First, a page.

How connectivity is opening up infrastructure across Africa
How connectivity is opening up infrastructure across Africa

The UN Economic Commission for Africa (ECA) and the African Union (AU) on Friday agreed to expedite infrastructure connectivity efforts to ensure full implementation of the African Continental Free Trade Area (AfCFTA) agreement.

The AU and ECA revealed their joint commitment towards the success of the African free trade pact during the meeting of ECA’s Executive Secretary Vera Songwe with AU’s High Representative for Infrastructure Development, Raila Odinga, at the ECA headquarters in Ethiopia’s capital Addis Ababa, the ECA said in a statement issued on Friday.

“The two agreed that fast-tracking trans-boundary infrastructure on the continent was the only way to ensure full implementation of the African Continental Free Trade Agreement (AfCFTA) for the benefit of its citizens,” an ECA statement read.

The two officials’ meeting came a day after the African free trade pact took effect on Thursday, following the agreement’s ratification by 22 countries last month, meeting the minimum threshold for it to take effect and is set to enter into force on May 30.

Songwe and Odinga, among other things, discussed ways through which the ECA can support ongoing efforts to “ensure the continent speedily tackles its infrastructure challenges.”

Accelerating regional integration was also said to be the major aspiration of the two pan African institutions, as the two officials agreed that “Africa needed to fast-track trans-boundary energy and transport infrastructure, including key road corridors, if that is to become a reality soon.”

“One of the things we are busy working on here at the ECA is the nexus between trade and infrastructure and how we can use it, particularly in the Horn of Africa where we are trying to see how we can use the regional integration and trade conversation to build and capitalize on the peace momentum,” said Songwe.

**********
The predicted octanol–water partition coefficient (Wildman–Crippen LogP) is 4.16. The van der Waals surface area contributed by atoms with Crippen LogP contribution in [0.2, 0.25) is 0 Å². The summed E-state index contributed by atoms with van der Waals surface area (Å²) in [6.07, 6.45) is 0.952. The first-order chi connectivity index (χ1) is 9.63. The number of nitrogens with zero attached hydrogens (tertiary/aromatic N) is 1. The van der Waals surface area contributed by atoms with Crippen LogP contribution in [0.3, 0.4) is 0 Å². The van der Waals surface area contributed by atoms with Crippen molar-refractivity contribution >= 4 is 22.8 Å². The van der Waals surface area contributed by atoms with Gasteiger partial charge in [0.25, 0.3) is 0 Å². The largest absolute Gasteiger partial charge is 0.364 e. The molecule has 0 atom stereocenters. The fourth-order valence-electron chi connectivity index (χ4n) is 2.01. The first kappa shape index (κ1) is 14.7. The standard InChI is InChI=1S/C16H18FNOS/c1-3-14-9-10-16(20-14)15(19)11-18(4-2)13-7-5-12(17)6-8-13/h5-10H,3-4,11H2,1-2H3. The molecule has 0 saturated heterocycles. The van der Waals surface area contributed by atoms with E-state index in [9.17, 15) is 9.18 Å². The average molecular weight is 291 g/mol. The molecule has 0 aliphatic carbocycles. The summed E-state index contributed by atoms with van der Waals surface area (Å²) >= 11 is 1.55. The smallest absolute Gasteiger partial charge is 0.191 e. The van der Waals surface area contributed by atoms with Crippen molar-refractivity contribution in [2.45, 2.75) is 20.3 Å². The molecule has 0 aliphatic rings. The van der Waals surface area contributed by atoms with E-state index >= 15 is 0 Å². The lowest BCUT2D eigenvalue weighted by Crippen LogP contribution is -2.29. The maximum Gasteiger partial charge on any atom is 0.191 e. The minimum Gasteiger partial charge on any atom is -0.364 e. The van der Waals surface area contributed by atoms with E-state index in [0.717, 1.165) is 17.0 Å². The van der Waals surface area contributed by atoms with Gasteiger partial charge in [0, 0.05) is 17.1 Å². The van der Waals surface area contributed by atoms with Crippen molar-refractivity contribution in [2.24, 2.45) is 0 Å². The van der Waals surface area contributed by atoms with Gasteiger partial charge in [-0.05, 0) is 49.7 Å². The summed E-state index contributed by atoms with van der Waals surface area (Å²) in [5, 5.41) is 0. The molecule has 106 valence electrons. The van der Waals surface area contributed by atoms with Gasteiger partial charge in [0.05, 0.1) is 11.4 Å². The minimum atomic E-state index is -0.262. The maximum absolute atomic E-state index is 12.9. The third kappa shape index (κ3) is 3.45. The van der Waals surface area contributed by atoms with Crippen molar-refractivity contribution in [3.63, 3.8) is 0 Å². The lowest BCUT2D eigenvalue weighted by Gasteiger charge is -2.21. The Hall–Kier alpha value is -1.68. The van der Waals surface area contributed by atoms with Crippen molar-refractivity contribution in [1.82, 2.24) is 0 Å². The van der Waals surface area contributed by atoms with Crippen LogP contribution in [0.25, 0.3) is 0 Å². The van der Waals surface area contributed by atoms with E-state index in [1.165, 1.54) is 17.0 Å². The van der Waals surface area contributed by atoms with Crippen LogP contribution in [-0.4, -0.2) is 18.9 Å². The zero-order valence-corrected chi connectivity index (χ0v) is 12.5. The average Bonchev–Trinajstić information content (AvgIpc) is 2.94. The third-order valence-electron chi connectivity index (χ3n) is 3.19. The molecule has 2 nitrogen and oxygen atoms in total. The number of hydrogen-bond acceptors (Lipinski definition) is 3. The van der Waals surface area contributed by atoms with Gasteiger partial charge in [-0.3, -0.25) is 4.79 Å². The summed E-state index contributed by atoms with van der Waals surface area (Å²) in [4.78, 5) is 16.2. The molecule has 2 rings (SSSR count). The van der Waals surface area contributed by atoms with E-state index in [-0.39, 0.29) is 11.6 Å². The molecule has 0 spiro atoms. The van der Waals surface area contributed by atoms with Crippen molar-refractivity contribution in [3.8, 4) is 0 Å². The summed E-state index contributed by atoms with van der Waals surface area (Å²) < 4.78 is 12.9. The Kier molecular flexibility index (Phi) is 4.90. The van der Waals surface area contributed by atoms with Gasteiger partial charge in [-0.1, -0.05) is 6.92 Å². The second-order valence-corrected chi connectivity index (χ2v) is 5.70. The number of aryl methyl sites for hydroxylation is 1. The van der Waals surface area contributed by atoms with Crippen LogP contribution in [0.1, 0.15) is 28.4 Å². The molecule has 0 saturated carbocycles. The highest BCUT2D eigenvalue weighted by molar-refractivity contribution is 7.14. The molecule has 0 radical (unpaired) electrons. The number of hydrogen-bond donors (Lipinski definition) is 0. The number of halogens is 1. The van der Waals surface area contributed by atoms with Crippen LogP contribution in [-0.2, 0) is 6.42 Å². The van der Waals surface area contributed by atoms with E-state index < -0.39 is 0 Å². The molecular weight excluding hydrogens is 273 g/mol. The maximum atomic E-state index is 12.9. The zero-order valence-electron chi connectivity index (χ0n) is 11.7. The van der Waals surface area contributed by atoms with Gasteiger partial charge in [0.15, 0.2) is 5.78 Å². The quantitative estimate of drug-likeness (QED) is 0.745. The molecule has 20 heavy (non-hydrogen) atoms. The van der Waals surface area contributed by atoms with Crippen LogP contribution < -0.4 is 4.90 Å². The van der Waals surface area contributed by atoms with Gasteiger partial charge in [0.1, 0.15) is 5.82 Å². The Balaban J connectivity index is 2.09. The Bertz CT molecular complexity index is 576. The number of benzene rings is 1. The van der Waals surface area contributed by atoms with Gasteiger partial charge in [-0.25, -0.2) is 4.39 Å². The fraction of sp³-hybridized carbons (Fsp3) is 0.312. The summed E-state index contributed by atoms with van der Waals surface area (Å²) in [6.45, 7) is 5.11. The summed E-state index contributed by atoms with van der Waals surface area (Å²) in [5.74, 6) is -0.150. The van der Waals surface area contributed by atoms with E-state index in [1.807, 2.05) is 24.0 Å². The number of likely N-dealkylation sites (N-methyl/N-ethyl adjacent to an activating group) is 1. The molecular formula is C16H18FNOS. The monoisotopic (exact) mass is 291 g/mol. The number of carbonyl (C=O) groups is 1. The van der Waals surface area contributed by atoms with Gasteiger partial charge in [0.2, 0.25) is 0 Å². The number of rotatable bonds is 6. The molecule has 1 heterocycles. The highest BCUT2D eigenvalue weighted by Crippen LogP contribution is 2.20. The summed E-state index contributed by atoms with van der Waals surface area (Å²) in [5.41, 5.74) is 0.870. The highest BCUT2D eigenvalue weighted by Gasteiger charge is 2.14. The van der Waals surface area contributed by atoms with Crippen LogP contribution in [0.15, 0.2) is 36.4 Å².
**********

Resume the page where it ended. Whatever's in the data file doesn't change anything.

They also stressed cooperation in Africa’s key trans-boundary infrastructure projects including the Trans-African Highways Network, the Lamu Port-South Sudan-Ethiopia Transport Corridor, which is said to be “East Africa’s largest and most ambitious infrastructure project,” as well as the Democratic Republic of Congo’s Grand Inga Dam, among others.

The two officials also agreed to work together in sustainable infrastructure projects so as to spur industrialization and job creation across Africa.

According to the 55-member pan African bloc, the AfCFTA has laid the foundation for what could be the world’s largest free trade zone by the number of participating countries, covering more than 1.2 billion people with a combined gross domestic product of 2.5 trillion dollars.

Once operational, the African free trade accord is also projected to boost the level of intra-Africa trade by more than 52 percent by the year 2020, according to the ECA. Enditem

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